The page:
Will Any Music Awards Show Get Representation For Women Right? None Have Yet.

Photo: Phillip Faraone/WireImage.
On last night’s American Music Awards (AMAs), Taylor Swift doubled down on her U.S. voter registration message, Ciara and Missy Elliott leveled up, and Aretha Franklin finally got the tribute she deserved. Women were at the forefront of the show, which was a vast step forward from their massive under representation at the Grammys or the MTV VMAs and the number of awards they won was a step up from their Billboard Music Awards treatment. The AMAS did the best job representing women as performers and winners of any music awards show this year. They also showed us how far music has to go to fix its #MeToo and representation issues.
Of the show’s 13 performances, eight featured women as the primary artist. Women collected trophies throughout the telecast, with Taylor Swift taking home enough of them to break Whitney Houston’s record for most AMAs won by a women artist. And the Queen of Soul was granted a moment, at least in part because of her longstanding relationship with the also departed Dick Clark, who founded the awards in 1973. On the surface of things, it would seem the AMAs was a damn good night for women.
But digging a little deeper, the AMAs also highlight some serious areas that need work. First and foremost, let’s talk about the late XXXTentacion being nominated for two awards, and winning one that was broadcast in the show. Imagine the Golden Globes nominating Roman Polanski (or Woody Allen, or Kevin Spacey, or any number of high profile men accused of sexual misconduct) for an award this year, of all years. Imagine them giving it to him on television. And imagine that later on, when a woman nominated against him lauds his work, saying she’s a fan and it’s an honor to be in the same category as him. That’s essentially what happened with XXX’s win, and Camila Cabello’s subsequent lauding of him in her Best New Artist acceptance speech. XXX, who passed away earlier this year, may have been a talented artist and undoubtedly has legions of fans. But he is also accused of violent, disturbing abuse against a woman. We don’t have to celebrate abusers at our awards show, and to do so only tells women that their pain is not important. It was an especially bitter pill to swallow after weeks of the Kavanaugh confirmation battle. Music seems to think it can continue to exist in a bubble where #MeToo and support for the survivors of abuse are negligible.
Second, the AMAs have such a high award count for women because they still have gender separated categories that ensure women don’t have to compete with men. It creates an uneven playing field for artists. Even worse, the show separates the categories by Male and Female, creating a lack of space for trans and gender nonconforming artists by centering the categories on biological gender and not gender identity. Take away the male vs. female wall of separation, and men absolutely dominated the wins this year. Even Taylor Swift isn’t the all-time most awarded artist, she’s just on top of her fellow women artists.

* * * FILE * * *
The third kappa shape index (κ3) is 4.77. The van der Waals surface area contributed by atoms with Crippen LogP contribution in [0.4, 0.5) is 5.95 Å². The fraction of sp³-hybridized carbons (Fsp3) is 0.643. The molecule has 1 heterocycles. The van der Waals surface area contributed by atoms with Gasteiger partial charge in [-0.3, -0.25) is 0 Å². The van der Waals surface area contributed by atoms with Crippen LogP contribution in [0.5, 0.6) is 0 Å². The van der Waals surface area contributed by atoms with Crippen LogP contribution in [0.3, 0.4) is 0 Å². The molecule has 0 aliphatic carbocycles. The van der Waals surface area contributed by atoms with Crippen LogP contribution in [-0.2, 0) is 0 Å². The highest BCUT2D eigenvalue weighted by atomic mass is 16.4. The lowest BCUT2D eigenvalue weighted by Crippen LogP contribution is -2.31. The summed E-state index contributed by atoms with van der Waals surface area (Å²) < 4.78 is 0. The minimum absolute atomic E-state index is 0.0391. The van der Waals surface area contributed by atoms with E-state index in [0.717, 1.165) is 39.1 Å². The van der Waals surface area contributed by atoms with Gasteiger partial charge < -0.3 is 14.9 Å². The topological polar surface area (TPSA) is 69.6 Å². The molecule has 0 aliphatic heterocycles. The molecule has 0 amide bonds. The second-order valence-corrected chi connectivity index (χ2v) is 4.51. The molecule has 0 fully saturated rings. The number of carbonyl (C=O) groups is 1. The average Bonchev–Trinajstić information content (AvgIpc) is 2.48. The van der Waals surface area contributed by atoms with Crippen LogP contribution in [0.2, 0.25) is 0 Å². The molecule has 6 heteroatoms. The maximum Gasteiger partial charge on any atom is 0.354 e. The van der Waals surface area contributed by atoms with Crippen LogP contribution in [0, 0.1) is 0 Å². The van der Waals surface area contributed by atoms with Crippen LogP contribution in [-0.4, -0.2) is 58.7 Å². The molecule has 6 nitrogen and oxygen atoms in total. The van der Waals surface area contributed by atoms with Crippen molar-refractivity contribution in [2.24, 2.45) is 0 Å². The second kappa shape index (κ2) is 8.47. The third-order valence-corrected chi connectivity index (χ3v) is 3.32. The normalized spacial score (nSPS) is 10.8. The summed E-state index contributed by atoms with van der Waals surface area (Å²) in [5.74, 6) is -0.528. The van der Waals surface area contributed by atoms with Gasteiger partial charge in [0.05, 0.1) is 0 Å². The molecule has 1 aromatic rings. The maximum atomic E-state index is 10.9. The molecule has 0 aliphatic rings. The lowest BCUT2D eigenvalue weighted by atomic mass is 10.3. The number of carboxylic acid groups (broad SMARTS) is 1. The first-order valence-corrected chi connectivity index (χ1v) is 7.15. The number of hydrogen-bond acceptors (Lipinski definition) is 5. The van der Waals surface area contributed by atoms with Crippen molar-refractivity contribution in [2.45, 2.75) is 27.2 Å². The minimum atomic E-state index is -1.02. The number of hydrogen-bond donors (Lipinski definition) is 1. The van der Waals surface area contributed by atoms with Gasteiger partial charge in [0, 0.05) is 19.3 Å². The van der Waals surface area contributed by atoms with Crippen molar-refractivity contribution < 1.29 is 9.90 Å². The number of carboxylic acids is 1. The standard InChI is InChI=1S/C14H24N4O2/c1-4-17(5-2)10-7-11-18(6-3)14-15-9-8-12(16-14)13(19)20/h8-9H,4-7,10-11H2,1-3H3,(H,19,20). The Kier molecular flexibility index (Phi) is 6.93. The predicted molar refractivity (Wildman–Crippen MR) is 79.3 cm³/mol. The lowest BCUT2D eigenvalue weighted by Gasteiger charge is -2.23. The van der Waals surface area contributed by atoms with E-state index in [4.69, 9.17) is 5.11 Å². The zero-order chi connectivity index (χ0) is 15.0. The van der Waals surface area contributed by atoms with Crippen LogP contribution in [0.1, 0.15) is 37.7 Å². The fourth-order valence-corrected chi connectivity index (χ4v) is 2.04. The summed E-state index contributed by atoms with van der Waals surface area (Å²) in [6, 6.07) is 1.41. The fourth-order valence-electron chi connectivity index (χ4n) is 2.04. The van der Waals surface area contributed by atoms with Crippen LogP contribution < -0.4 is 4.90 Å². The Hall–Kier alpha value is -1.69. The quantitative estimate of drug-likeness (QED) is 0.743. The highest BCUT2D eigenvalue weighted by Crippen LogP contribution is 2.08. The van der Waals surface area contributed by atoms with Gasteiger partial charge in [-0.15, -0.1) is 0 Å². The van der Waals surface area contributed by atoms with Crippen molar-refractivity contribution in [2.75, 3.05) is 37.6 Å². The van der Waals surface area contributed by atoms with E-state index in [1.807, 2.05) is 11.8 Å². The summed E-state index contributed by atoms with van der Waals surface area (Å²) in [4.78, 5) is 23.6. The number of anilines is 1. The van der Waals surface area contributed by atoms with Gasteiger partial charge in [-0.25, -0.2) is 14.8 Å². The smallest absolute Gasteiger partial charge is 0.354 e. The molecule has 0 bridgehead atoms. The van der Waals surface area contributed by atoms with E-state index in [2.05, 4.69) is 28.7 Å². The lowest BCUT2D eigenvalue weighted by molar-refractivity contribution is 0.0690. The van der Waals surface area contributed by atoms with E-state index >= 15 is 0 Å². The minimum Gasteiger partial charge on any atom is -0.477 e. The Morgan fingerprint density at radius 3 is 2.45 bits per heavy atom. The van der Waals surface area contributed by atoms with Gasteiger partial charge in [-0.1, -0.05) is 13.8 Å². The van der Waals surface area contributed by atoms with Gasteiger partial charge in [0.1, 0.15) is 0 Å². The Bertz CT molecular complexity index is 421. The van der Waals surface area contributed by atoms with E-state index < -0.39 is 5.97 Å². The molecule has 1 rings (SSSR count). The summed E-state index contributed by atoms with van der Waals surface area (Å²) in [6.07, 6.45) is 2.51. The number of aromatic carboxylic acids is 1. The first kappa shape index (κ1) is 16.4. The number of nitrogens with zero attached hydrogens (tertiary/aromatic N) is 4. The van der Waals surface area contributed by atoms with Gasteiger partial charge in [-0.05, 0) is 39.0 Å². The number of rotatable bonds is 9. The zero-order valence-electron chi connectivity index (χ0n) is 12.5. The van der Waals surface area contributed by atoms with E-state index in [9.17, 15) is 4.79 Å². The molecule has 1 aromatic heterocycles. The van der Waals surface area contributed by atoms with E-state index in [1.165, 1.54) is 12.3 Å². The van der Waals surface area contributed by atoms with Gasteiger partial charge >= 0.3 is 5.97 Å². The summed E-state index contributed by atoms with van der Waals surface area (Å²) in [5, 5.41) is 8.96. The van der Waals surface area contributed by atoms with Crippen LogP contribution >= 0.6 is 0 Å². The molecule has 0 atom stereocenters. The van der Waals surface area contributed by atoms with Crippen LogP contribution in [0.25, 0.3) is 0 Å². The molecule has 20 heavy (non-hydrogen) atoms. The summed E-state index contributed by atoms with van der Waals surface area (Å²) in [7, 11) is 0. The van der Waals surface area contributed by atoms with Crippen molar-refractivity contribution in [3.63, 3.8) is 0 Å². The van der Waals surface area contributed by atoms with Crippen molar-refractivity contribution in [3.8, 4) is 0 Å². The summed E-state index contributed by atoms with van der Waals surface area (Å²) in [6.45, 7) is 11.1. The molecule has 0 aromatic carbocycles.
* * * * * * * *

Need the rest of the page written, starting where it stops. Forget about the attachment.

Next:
Finally, and perhaps most importantly, after listening to what all the celebrities on the show, from those who presented or won awards to those who performed, had to say it felt like some sense of connection to the political landscape for women was lacking. Swift and Billy Eichner urged U.S. viewers to vote in the upcoming American election, and host Tracee Ellis Ross went out of her way to acknowledge Black culture and the strength of women. Carrie Underwood performed a song that could, if you squint, be an indictment of abuse as related to alcoholism. Cardi B shouted out her haters in her Best Rap/Hip Hop artist win speech, acknowledging the numerous people who told her she wouldn’t have a career if she had a baby and put her music and tour on hold. Music doesn’t think it has music of a woman problem, despite dire statistics about the under representation for women as artists, songwriters, and producers and serious concerns about sexual abuse in music go unaddressed.
It’s not just on women in music to talk about these issues, from #MeToo to the systematic exclusion of women from select roles in music — including those in the boardroom. There weren’t any dudes on stage talking about how it’s time to do better by the women in music either. The Grammys seemed to set the tone earlier this year, putting the onus on artists to create moments of wokeness. But maybe it’s time, as we wrap up another year of music awards shows, to look at the issue with new eyes in 2019. It’s on awards shows as well, to make artists feel safe sharing their views and to apply a smarter filter, so they don’t give awards to those accused of preying on women on national television.

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